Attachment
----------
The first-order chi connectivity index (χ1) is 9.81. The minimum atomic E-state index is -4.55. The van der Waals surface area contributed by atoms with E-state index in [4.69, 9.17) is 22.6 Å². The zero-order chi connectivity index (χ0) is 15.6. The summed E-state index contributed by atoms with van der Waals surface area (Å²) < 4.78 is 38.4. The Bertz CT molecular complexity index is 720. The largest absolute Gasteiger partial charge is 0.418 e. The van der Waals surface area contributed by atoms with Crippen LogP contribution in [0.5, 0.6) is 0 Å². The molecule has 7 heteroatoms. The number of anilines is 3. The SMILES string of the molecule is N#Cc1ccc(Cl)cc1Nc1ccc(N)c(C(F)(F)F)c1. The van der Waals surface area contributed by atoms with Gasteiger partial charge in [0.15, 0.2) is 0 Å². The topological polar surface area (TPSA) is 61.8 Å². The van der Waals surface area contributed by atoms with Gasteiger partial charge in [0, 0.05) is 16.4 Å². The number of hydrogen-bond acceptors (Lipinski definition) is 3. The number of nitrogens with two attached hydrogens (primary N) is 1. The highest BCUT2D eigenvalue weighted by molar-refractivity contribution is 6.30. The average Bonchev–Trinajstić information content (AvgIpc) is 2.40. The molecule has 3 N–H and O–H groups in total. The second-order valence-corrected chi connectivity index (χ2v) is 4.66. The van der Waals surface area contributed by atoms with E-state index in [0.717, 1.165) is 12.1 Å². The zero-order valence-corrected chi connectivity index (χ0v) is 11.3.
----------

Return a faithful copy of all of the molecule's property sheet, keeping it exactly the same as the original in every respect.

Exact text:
The first-order chi connectivity index (χ1) is 9.81. The minimum atomic E-state index is -4.55. The van der Waals surface area contributed by atoms with E-state index in [4.69, 9.17) is 22.6 Å². The zero-order chi connectivity index (χ0) is 15.6. The summed E-state index contributed by atoms with van der Waals surface area (Å²) < 4.78 is 38.4. The Bertz CT molecular complexity index is 720. The largest absolute Gasteiger partial charge is 0.418 e. The van der Waals surface area contributed by atoms with Crippen LogP contribution in [0.5, 0.6) is 0 Å². The molecule has 7 heteroatoms. The number of anilines is 3. The SMILES string of the molecule is N#Cc1ccc(Cl)cc1Nc1ccc(N)c(C(F)(F)F)c1. The van der Waals surface area contributed by atoms with Gasteiger partial charge in [0.15, 0.2) is 0 Å². The topological polar surface area (TPSA) is 61.8 Å². The van der Waals surface area contributed by atoms with Gasteiger partial charge in [0, 0.05) is 16.4 Å². The number of hydrogen-bond acceptors (Lipinski definition) is 3. The number of nitrogens with two attached hydrogens (primary N) is 1. The highest BCUT2D eigenvalue weighted by molar-refractivity contribution is 6.30. The average Bonchev–Trinajstić information content (AvgIpc) is 2.40. The molecule has 3 N–H and O–H groups in total. The second-order valence-corrected chi connectivity index (χ2v) is 4.66. The van der Waals surface area contributed by atoms with E-state index in [0.717, 1.165) is 12.1 Å². The zero-order valence-corrected chi connectivity index (χ0v) is 11.3.